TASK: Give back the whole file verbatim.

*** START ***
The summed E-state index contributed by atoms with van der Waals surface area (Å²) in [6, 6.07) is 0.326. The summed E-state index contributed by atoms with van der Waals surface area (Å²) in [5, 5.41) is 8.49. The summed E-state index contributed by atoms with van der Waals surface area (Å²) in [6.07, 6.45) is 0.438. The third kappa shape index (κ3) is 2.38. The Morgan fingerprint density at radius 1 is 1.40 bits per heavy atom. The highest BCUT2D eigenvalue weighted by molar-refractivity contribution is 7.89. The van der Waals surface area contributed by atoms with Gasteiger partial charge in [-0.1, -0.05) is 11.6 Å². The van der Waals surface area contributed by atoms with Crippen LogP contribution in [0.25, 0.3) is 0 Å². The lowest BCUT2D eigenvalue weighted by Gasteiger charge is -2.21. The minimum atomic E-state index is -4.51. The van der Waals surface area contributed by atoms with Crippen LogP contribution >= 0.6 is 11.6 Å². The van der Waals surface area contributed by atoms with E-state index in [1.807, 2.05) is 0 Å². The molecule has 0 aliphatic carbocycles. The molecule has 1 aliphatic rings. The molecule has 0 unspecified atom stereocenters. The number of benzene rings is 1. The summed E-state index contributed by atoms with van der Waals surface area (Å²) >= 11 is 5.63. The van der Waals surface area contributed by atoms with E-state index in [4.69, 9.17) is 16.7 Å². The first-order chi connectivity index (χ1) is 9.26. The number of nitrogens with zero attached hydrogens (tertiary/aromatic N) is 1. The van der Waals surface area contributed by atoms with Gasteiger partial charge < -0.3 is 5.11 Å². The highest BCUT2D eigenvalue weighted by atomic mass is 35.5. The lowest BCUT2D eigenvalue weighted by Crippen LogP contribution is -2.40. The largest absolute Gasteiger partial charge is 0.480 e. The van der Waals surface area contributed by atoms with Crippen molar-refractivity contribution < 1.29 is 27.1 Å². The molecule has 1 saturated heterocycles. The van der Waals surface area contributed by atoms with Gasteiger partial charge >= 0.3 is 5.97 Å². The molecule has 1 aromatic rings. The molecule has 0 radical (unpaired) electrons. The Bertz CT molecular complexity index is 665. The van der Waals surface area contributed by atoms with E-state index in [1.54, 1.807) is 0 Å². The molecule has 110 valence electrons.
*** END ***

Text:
The summed E-state index contributed by atoms with van der Waals surface area (Å²) in [6, 6.07) is 0.326. The summed E-state index contributed by atoms with van der Waals surface area (Å²) in [5, 5.41) is 8.49. The summed E-state index contributed by atoms with van der Waals surface area (Å²) in [6.07, 6.45) is 0.438. The third kappa shape index (κ3) is 2.38. The Morgan fingerprint density at radius 1 is 1.40 bits per heavy atom. The highest BCUT2D eigenvalue weighted by molar-refractivity contribution is 7.89. The van der Waals surface area contributed by atoms with Gasteiger partial charge in [-0.1, -0.05) is 11.6 Å². The van der Waals surface area contributed by atoms with Crippen LogP contribution in [0.25, 0.3) is 0 Å². The lowest BCUT2D eigenvalue weighted by Gasteiger charge is -2.21. The minimum atomic E-state index is -4.51. The van der Waals surface area contributed by atoms with Crippen LogP contribution >= 0.6 is 11.6 Å². The van der Waals surface area contributed by atoms with E-state index in [1.807, 2.05) is 0 Å². The molecule has 0 aliphatic carbocycles. The molecule has 1 aliphatic rings. The molecule has 0 unspecified atom stereocenters. The number of benzene rings is 1. The summed E-state index contributed by atoms with van der Waals surface area (Å²) >= 11 is 5.63. The van der Waals surface area contributed by atoms with E-state index in [4.69, 9.17) is 16.7 Å². The first-order chi connectivity index (χ1) is 9.26. The number of nitrogens with zero attached hydrogens (tertiary/aromatic N) is 1. The van der Waals surface area contributed by atoms with Gasteiger partial charge < -0.3 is 5.11 Å². The highest BCUT2D eigenvalue weighted by atomic mass is 35.5. The lowest BCUT2D eigenvalue weighted by Crippen LogP contribution is -2.40. The largest absolute Gasteiger partial charge is 0.480 e. The van der Waals surface area contributed by atoms with Crippen molar-refractivity contribution < 1.29 is 27.1 Å². The molecule has 1 saturated heterocycles. The van der Waals surface area contributed by atoms with Gasteiger partial charge >= 0.3 is 5.97 Å². The molecule has 1 aromatic rings. The molecule has 0 radical (unpaired) electrons. The Bertz CT molecular complexity index is 665. The van der Waals surface area contributed by atoms with E-state index in [1.54, 1.807) is 0 Å². The molecule has 110 valence electrons.